Hello, Internet! Cole here. As of this writing, it is the 27th of June. The springtime is over, the school year is over, and my time at high school is over. That’s right – after four years of toil and dedication, I am moving on to four years of better toil and dedication. As one might expect, the days preceding and following my graduation were filled with pomp, circumstance, and Pomp and Circumstance. For posterity’s sake, I will chronicle the celebration as best I can.
The first major “ceremony” was two practice sessions for the actual graduation ceremony. Using our own school’s gymnasium, we practiced the routine that we would follow a week later in the Siegel Center at VCU. They taught us such valuable skills as:
-How to get in our seats correctly
-How to stand up on cue
-How to walk to the stage and receive our awards
-How to hide our intense pain
The first day wasn’t too bad – boring, yet tolerable. On the second day, however, there were two major annoyances. First, some fool in the administration had scheduled a fire drill for that morning, so we spent thirty minutes standing outside and doing nothing – thirty valuable minutes that we could have spent doing other things, such as not being there. The second was an outdoor group photo. In 100-degree heat. Wearing our hats and gowns over our regular clothes. My body produced more sweat that day than at any exercise session I had ever done. My clothes were saturated.
Then there was the actual ceremony at the Siegel Center. It went exactly as well as putting several teenagers in a formal ceremony could be expected to go: the students’ actual reverence for the event was limited, but they at least made a decent show of revering it. It was also, of course, extremely boring.
I passed the time by trying to store ordered lists of the announced students’ last names in memory. That is, when the announcer said the last name “Elwood”, I memorized that name; when they then said “Embert”, I memorized that name as well, making the list “Elwood-Embert”; when they then said “Ender”, I updated to “Elwood-Embert-Ender”. I continued this process until I could no longer remember one of the elements, and then I restarted with the next name announced as the first element of a new list. I think my high score for this game was five last names memorized in order, which seems uncomfortably low to me – might my short-term memory be deficient, at least with respect to names?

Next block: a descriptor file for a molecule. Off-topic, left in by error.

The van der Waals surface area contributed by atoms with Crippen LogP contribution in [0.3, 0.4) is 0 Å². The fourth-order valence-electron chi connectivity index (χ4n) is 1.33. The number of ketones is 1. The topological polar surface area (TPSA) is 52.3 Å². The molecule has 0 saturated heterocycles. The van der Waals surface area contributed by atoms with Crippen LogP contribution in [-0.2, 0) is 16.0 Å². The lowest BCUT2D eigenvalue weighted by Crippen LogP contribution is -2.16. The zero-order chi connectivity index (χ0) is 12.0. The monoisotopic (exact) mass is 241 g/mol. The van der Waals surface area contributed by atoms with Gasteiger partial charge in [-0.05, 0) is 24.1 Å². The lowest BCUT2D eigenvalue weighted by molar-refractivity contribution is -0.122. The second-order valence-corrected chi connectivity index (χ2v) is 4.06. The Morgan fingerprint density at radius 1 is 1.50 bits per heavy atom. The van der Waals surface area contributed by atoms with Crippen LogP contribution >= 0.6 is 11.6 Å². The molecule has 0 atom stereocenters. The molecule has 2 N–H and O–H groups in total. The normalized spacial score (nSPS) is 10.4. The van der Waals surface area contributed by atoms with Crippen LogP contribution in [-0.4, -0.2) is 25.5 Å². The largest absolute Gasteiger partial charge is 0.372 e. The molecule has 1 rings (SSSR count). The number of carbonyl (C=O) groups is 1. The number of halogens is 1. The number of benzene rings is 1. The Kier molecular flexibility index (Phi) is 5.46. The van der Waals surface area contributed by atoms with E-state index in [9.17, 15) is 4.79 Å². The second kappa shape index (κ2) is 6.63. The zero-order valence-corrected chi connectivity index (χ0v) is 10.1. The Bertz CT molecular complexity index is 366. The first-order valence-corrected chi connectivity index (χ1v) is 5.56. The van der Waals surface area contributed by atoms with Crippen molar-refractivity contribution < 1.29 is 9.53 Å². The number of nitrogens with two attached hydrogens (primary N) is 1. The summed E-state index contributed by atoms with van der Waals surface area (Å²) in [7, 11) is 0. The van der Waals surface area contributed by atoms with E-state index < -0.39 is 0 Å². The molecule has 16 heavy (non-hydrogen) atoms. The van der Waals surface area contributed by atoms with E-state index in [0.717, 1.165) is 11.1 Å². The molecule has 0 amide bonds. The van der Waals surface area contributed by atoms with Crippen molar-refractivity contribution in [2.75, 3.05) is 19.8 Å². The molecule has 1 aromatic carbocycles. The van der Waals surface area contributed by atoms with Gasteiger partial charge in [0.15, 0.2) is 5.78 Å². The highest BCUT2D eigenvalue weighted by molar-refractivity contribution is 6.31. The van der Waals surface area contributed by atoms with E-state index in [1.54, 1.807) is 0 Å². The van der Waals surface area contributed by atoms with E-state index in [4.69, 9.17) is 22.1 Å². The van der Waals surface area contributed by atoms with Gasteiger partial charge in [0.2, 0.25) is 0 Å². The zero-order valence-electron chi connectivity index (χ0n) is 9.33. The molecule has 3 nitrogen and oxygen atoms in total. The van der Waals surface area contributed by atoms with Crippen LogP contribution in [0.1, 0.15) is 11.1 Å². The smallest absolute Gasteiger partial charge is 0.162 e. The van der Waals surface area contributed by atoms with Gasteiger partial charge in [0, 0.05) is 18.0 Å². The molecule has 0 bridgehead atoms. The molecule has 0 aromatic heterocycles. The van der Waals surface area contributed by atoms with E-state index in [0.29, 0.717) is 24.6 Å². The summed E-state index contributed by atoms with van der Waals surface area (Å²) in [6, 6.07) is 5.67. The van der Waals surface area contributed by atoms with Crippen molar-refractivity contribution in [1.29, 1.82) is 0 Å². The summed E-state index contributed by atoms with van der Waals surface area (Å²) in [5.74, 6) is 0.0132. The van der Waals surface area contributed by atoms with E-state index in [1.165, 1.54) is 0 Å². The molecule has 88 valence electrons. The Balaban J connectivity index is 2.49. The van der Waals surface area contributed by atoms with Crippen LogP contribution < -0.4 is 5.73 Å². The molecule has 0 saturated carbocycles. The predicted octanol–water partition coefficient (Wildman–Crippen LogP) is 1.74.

The salutatorian and valedictorian also gave speeches at this ceremony. I was, and still am, a great friend of the valedictorian – he is highly intelligent and emotionally mature, with a sense of humor similar to my own. His speech was superficially motivational, as would be expected; however, it was also peppered with subtle inside jokes. I do not know how many of the students got the jokes, or how many adults; nevertheless, it was apparently subtle enough for him not to be censored, or perhaps they simply didn’t care that he was doing it. I am also not sure if the adults caught on when I incorporated popular dance moves into my regular movements on the stage, though my parents certainly noticed.
The last ceremony – the fun one – was the graduation party. It was a compound party, celebrating both my own graduation and that of my best friend. Several of my other friends showed up as well – or rather, several of my friend’s friends, who were mine by proxy – and we played Super Smash Bros. Ultimate together. My mom and my best friend’s mom found a chocolate and vanilla cake at Publix that was shaped like a set of textbooks and, after changing the spine of one of the books to read “science” rather than “history”, brought it home and showed it off. It was a very tasty cake, and I ate sections of it periodically throughout the following week.
I feel ambivalent about graduating. Having more freedom is an exciting prospect, but I am a bit nervous about college – the academics are well and good, but it’s also quite expensive and will require me to adjust my lifestyle considerably. I am a bit more comfortable with college after having gone to the Freshman Orientation for George Mason, but that is another story for another time. For now, thanks for reading, Internet, and I’ll be seeing ya’!
Cole is our young adult monthly contributor. He is an incredible asset to all of us. He graduated from an IT program in Henrico County, headed to college, has Asperger’s and is also an animal whisperer.